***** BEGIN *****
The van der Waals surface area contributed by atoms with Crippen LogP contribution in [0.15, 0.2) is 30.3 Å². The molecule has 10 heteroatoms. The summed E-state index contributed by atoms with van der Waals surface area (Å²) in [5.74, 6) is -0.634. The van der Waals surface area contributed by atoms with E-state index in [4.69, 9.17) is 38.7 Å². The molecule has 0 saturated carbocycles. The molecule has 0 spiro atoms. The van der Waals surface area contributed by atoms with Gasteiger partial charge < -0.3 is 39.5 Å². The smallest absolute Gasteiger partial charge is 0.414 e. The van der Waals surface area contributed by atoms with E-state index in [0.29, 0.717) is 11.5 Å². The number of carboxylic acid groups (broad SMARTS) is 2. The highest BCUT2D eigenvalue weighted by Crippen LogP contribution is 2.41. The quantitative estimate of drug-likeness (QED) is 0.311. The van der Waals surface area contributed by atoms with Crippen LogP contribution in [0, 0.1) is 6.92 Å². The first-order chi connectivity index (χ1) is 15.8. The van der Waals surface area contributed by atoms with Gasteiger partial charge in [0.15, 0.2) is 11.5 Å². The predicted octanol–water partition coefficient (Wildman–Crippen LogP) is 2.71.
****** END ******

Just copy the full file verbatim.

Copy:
The van der Waals surface area contributed by atoms with Crippen LogP contribution in [0.15, 0.2) is 30.3 Å². The molecule has 10 heteroatoms. The summed E-state index contributed by atoms with van der Waals surface area (Å²) in [5.74, 6) is -0.634. The van der Waals surface area contributed by atoms with E-state index in [4.69, 9.17) is 38.7 Å². The molecule has 0 saturated carbocycles. The molecule has 0 spiro atoms. The van der Waals surface area contributed by atoms with Gasteiger partial charge < -0.3 is 39.5 Å². The smallest absolute Gasteiger partial charge is 0.414 e. The van der Waals surface area contributed by atoms with E-state index in [0.29, 0.717) is 11.5 Å². The number of carboxylic acid groups (broad SMARTS) is 2. The highest BCUT2D eigenvalue weighted by Crippen LogP contribution is 2.41. The quantitative estimate of drug-likeness (QED) is 0.311. The van der Waals surface area contributed by atoms with Crippen LogP contribution in [0, 0.1) is 6.92 Å². The first-order chi connectivity index (χ1) is 15.8. The van der Waals surface area contributed by atoms with Gasteiger partial charge in [0.15, 0.2) is 11.5 Å². The predicted octanol–water partition coefficient (Wildman–Crippen LogP) is 2.71.